TV, movie ac­tor Lan­dau, 89, dies

Northwest Arkansas Democrat-Gazette - - NORTHWEST ARKANSAS -

LOS AN­GE­LES — Martin

Lan­dau, the chameleon-like ac­tor who gained fame as the crafty master of dis­guise in the 1960s TV show Mis­sion: Im­pos­si­ble, then capped a long and ver­sa­tile ca­reer with an Os­car for his poignant por­trayal of ag­ing hor­ror movie star Bela Lu­gosi in 1994’s Ed Wood, has died. He was 89.

Lan­dau died Satur­day of un­ex­pected com­pli­ca­tions dur­ing a short stay at UCLA Med­i­cal Cen­ter, his pub­li­cist Dick Guttman said.

Lan­dau’s seven-decade ca­reer fea­tured ver­dant artis­tic peaks — in­clud­ing his work for direc­tors Al­fred Hitch­cock, Fran­cis Ford Cop­pola, Woody Allen and Tim Bur­ton — and long stretches of arid desert.

The New Yorker once de­scribed him as “a sur­vivor of B-movie hell,” not­ing his long mid-ca­reer run of dis­as­ter films, blax­ploita­tion movies and fright flicks.

“None of them were porno,” the ac­tor once quipped, “though some were worse.”

Mis­sion: Im­pos­si­ble, which also starred Lan­dau’s wife, Bar­bara Bain, be­came an im­me­di­ate hit upon its de­but in 1966. It re­mained on the air un­til 1973, but Lan­dau and Bain left at the end of the show’s third sea­son amid a fi­nan­cial dis­pute with the pro­duc­ers. They starred in the Bri­tish-made sci-fi se­ries

Space: 1999 from 1975 to 1977. Lan­dau might have been a su­per­star but for a role he didn’t play — the star­ship En­ter­prise’s pointy-eared science of­fi­cer, Mr. Spock. Star Trek cre­ator Gene Rod­den­berry had of­fered him the role of the half-Vul­can, half-hu­man who at­tempts to rid his life of all emo­tion. Lan­dau turned it down.

“A char­ac­ter without emo­tions would have driven me crazy; I would have had to be lobotomized,” he said in 2001. In­stead, he chose Mis­sion: Im­pos­si­ble, and Leonard Ni­moy went on to ever­last­ing fame as Spock.

Iron­i­cally, Ni­moy re­placed Lan­dau on Mis­sion: Im­pos­si­ble.

Af­ter a brief but im­pres­sive Broad­way ca­reer, Lan­dau made his film de­but in the late 1950s, play­ing a sol­dier in Pork Chop Hill.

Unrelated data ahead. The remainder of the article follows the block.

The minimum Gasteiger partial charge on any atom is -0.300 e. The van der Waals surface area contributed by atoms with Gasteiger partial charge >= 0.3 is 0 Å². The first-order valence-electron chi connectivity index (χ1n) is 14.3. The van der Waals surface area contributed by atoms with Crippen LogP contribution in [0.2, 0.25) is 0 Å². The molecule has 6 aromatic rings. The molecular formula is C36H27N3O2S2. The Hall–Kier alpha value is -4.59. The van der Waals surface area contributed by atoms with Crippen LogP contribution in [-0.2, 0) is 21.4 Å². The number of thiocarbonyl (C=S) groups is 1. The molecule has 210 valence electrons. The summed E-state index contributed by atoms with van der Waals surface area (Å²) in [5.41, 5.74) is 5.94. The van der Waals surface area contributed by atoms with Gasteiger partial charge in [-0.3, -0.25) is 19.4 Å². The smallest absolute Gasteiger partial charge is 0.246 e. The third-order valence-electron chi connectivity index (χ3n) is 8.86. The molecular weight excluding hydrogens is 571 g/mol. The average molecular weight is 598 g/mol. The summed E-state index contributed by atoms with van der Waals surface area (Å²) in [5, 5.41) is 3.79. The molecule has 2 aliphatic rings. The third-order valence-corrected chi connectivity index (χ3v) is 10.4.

Hitch­cock, an early ad­mirer, cast him in his most mem­o­rable early role, as espionage ring­leader James Ma­son’s clos­eted gay minion Leonard in 1959’s North by North­west.

The film starred Cary Grant as a New York ad­man ac­ci­den­tally en­snared in an in­ter­na­tional spy ring.

Lan­dau had pro­posed mak­ing Leonard covertly gay and worked with screen­writer Ernest Lehman to craft a line about his “woman’s in­tu­ition” — to be de­liv­ered be­fore the char­ac­ter demon­strates how Ma­son’s girl­friend, played by Eva Marie Saint, has be­trayed them.

“It was quite a big risk in cinema at the time,” Lan­dau told the Lon­don Daily Tele­graph in 2012. “My logic was sim­ply that he wanted to get rid of Eva Marie Saint with such a vengeance, so it made sense for him to be in love with his boss, Van­damm. … Ev­ery one of my friends thought I was crazy, but Hitch­cock liked it.”

Af­ter Mis­sion: Im­pos­si­ble, how­ever, he en­joyed far less suc­cess, find­ing he had been type­cast as Rollin Hand, the top-se­cret mis­sion team’s dis­guise wizard. His film ca­reer lan­guished for more than a decade, reach­ing its nadir with his ap­pear­ance in the 1981 TV movie The Har­lem Glo­be­trot­ters on Gil­li­gan’s Is­land.

He be­gan to find re­demp­tion with a sym­pa­thetic role in Tucker: The Man and his Dream, the 1988 film by Cop­pola that gar­nered Lan­dau his first Os­car nom­i­na­tion.

He was nom­i­nated again the next year for his turn as the adul­ter­ous hus­band in Allen’s Crimes and Mis­de­meanors.

His third nom­i­na­tion was for Ed Wood, Bur­ton’s af­fec­tion­ate trib­ute to a man widely viewed as the worst Hol­ly­wood film­maker of all time.

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